Among the design considerations for the Airbus A350 freighter is virtual elimination of the risk of ‘tail-tipping’ while the aircraft is parked.
Tail-tipping is typically the consequence of a loading or unloading error on aircraft, either passenger or freighter, which creates sufficient aft shift in the centre-of-gravity to cause the tail to sink towards, and possibly contact, the ground.
The A350F will be fitted with an aft main-deck cargo door – like the rival Boeing 777-8F – which will partly contribute to the stability, according to Airbus head of freighter marketing Crawford Hamilton.
“From the point of view of having the door there, the advantage is you can make loading a lot easier, because you’re lowering the chance of any kind of tail-tip,” he said, speaking to FlightGlobal ahead of the Farnborough air show.
“If you put something onto [the A350F] and move it straight up front, you start to get easier loading for the aircraft.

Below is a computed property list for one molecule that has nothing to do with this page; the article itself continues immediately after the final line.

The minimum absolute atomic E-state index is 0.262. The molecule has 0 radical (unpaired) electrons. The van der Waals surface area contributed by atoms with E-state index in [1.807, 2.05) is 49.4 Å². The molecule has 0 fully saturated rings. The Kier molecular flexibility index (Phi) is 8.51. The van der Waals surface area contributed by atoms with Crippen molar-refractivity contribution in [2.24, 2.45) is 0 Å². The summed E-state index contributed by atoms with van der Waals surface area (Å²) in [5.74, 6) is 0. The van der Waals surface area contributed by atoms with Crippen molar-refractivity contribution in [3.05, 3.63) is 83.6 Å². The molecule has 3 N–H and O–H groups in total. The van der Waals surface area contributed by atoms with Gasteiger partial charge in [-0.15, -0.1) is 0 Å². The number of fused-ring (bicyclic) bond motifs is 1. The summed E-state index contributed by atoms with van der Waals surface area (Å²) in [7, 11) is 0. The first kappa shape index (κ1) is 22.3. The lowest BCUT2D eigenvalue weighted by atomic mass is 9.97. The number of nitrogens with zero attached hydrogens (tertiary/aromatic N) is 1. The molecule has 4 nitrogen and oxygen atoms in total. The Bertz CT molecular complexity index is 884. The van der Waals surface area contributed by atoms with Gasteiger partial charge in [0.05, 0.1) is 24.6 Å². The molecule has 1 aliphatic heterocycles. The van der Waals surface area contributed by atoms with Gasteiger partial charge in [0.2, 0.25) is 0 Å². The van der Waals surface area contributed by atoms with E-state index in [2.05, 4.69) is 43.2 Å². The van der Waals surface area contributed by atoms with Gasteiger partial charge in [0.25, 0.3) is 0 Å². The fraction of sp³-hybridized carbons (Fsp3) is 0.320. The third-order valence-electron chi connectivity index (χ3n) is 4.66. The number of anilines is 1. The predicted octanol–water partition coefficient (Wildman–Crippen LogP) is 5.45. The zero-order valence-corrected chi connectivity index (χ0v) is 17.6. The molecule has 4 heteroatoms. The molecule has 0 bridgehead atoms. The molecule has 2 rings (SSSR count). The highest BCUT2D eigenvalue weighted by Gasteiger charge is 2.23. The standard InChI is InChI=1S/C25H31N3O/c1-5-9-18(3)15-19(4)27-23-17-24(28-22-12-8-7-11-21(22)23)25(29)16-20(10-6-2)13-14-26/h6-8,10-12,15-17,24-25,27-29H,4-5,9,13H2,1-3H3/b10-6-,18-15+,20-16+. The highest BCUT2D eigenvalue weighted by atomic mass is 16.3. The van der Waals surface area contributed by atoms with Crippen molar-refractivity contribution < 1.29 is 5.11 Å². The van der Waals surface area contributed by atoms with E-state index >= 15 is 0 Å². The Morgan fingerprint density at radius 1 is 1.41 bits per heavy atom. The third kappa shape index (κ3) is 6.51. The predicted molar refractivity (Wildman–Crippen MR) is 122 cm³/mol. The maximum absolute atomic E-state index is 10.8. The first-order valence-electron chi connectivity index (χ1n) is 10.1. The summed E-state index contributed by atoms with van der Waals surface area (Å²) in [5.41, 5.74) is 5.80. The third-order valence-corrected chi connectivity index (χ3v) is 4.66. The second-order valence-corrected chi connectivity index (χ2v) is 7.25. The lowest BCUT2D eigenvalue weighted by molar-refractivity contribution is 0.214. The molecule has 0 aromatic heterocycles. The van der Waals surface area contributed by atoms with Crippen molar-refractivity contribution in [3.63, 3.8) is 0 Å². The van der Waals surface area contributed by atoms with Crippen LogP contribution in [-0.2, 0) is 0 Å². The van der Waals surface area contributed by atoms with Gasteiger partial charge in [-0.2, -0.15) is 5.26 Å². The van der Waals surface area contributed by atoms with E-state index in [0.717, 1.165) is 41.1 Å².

“That’s something we’ve worked on big-time to make sure we can get the aircraft easily loaded, there’s no weird rules [like having to load] something in the lower deck at the front and then something upstairs. It’s simple, simple, simple.”
Hamilton adds that the decision to shrink the A350F fuselage compared with the A350-1000 – taking out five frames forward of the wing – was also influenced by static centre-of-gravity considerations.
“When you take the -1000 and take all the galleys out, and all the stuff up the back, there’s a lot of weight there. If you take them all out the centre-of-gravity goes forward,” he says.
“To achieve that ground base centre-of-gravity for easy loading, we took the [forward] frames out.”
Hamilton believes this configuration makes a tail-tip on the A350F “pretty well impossible”, but Airbus will nevertheless have design features to reassure customers further.
These will include alert systems, and the capability for a nose-gear tie-down, or a tail-prop if necessary.
Airbus has been advancing with supplier selections for the A350F, with recent assignments for the crucial cargo-loading system to Ancra International, main-door actuation technology to Curtiss-Wright, and manufacture of the interior barrier wall to Turkish Aerospace.